To illustrate this I am including here the screen captures of the Company Growth data for the SIS vendors as taken from LinkedIn last night.
Using the SunGard Higher Education Company Growth chart as an illustration you see the chart reflects the net gain/loss of employees as people update their profiles relative to the companies peer group by industry and size.
Now if you are like me, when you see the SunGard Company Growth chart you might conclude the August announcement of the Datatel+SunGard deal caused some employees to update their resumes giving a bump in growth then flat. The recent layoffs won’t show up until the March data is posted.
Now look at the other SIS vendors charts noting RJM Systems is not included because they have only 1 LinkedIn member and no Company Statistics. (Click Images to Enlarge)
If you are also like me you might note the growth of several companies that seems to coincide with several Key findings in the Tabellini Group 2012 SIS Market report.
Of course all of you can go onto LinkedIn and dig through the statistics with a standard LinkedIn account. If you do, you will want to look through the Company Growth Charts a bit more because they can be broken down by major job categories which might offer you some additional insights.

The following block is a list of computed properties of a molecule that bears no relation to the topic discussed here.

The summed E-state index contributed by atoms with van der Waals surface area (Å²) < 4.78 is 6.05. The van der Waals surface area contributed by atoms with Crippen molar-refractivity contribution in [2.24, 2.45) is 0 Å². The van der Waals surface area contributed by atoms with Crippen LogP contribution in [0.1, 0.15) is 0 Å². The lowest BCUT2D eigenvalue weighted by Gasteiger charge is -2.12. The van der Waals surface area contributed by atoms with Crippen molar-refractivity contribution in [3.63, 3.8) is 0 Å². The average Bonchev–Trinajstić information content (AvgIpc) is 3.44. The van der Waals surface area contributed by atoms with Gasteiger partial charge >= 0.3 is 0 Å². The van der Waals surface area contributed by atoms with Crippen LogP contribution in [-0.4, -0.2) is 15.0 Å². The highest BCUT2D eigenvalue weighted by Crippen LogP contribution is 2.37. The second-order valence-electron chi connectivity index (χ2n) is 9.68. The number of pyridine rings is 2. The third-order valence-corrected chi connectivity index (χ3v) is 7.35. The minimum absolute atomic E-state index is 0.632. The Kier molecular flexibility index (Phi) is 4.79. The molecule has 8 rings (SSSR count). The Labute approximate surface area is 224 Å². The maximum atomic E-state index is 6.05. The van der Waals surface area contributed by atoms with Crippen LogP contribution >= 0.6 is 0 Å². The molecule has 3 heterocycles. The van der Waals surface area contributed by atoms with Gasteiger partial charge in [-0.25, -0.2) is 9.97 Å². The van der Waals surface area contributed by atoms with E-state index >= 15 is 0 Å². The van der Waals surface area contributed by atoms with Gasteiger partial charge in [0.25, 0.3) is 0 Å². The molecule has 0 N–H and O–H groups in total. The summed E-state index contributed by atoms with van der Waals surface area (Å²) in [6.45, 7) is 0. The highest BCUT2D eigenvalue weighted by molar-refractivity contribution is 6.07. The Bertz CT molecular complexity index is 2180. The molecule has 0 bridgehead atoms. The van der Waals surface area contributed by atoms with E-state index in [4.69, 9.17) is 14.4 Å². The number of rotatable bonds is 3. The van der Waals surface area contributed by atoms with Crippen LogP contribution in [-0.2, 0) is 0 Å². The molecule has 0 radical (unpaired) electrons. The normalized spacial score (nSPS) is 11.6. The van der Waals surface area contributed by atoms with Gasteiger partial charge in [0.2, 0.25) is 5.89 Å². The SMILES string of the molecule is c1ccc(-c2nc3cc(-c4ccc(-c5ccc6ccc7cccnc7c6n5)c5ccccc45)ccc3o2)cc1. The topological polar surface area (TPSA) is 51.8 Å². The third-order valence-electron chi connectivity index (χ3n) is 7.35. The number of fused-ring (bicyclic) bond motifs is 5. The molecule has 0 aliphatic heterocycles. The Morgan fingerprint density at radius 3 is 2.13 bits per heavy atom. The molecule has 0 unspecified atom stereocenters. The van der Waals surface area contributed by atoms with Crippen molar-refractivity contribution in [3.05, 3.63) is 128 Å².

Also very interesting are the LinkedIn Company Profile charts related to employee churn. The “Employees who have changed their title” charts reflects the number of active employees for a given company who have changed their title.
I am only showing the SunGard Titles Change chart here because Campus Management, Datatel, Jenzabar, Three Rivers Systems and TopSchool had no title changes, RJM has no data, and because Oracle is just so much more than SIS I left it off.
I will leave it to you to decide what that might mean considering the Company Growth statistics.
Common Employee Skills
Each company profile includes the 10 most commons skills found in the LinkedIn profiles of the companies current employees. This list is perhaps a more interesting insight into company culture than you might think.
When I look at the Common Skills for SunGard Higher Education and I see: